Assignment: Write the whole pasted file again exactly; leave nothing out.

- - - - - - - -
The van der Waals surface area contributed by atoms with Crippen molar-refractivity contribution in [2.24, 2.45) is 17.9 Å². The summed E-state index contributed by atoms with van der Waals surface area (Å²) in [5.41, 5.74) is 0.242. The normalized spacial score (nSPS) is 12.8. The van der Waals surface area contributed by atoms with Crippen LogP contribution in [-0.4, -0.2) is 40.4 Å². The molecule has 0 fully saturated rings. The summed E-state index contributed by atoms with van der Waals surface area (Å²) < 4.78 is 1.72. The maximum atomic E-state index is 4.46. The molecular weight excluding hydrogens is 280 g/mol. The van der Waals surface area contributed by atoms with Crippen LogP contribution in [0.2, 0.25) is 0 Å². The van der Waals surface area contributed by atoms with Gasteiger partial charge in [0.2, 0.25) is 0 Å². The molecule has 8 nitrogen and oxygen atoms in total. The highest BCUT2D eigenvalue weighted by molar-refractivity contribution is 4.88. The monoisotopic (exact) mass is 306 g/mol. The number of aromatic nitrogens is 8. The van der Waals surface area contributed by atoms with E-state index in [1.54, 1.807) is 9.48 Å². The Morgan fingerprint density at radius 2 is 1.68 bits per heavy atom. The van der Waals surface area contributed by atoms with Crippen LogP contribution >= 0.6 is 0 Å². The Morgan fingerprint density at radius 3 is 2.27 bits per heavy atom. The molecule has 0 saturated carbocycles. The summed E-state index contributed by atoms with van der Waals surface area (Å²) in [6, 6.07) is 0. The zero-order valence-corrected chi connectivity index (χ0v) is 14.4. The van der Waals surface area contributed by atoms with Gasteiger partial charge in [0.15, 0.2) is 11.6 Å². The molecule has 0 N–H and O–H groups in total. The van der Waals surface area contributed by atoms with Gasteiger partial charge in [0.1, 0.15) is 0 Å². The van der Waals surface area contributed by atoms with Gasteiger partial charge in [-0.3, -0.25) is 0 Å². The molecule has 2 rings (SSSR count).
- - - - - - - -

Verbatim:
The van der Waals surface area contributed by atoms with Crippen molar-refractivity contribution in [2.24, 2.45) is 17.9 Å². The summed E-state index contributed by atoms with van der Waals surface area (Å²) in [5.41, 5.74) is 0.242. The normalized spacial score (nSPS) is 12.8. The van der Waals surface area contributed by atoms with Crippen LogP contribution in [-0.4, -0.2) is 40.4 Å². The molecule has 0 fully saturated rings. The summed E-state index contributed by atoms with van der Waals surface area (Å²) < 4.78 is 1.72. The maximum atomic E-state index is 4.46. The molecular weight excluding hydrogens is 280 g/mol. The van der Waals surface area contributed by atoms with Crippen LogP contribution in [0.2, 0.25) is 0 Å². The van der Waals surface area contributed by atoms with Gasteiger partial charge in [0.2, 0.25) is 0 Å². The molecule has 8 nitrogen and oxygen atoms in total. The highest BCUT2D eigenvalue weighted by molar-refractivity contribution is 4.88. The monoisotopic (exact) mass is 306 g/mol. The number of aromatic nitrogens is 8. The van der Waals surface area contributed by atoms with E-state index in [1.54, 1.807) is 9.48 Å². The Morgan fingerprint density at radius 2 is 1.68 bits per heavy atom. The van der Waals surface area contributed by atoms with Crippen LogP contribution >= 0.6 is 0 Å². The Morgan fingerprint density at radius 3 is 2.27 bits per heavy atom. The molecule has 0 saturated carbocycles. The summed E-state index contributed by atoms with van der Waals surface area (Å²) in [6, 6.07) is 0. The zero-order valence-corrected chi connectivity index (χ0v) is 14.4. The van der Waals surface area contributed by atoms with Gasteiger partial charge in [0.15, 0.2) is 11.6 Å². The molecule has 0 N–H and O–H groups in total. The van der Waals surface area contributed by atoms with Gasteiger partial charge in [0.1, 0.15) is 0 Å². The van der Waals surface area contributed by atoms with Gasteiger partial charge in [-0.3, -0.25) is 0 Å². The molecule has 2 rings (SSSR count).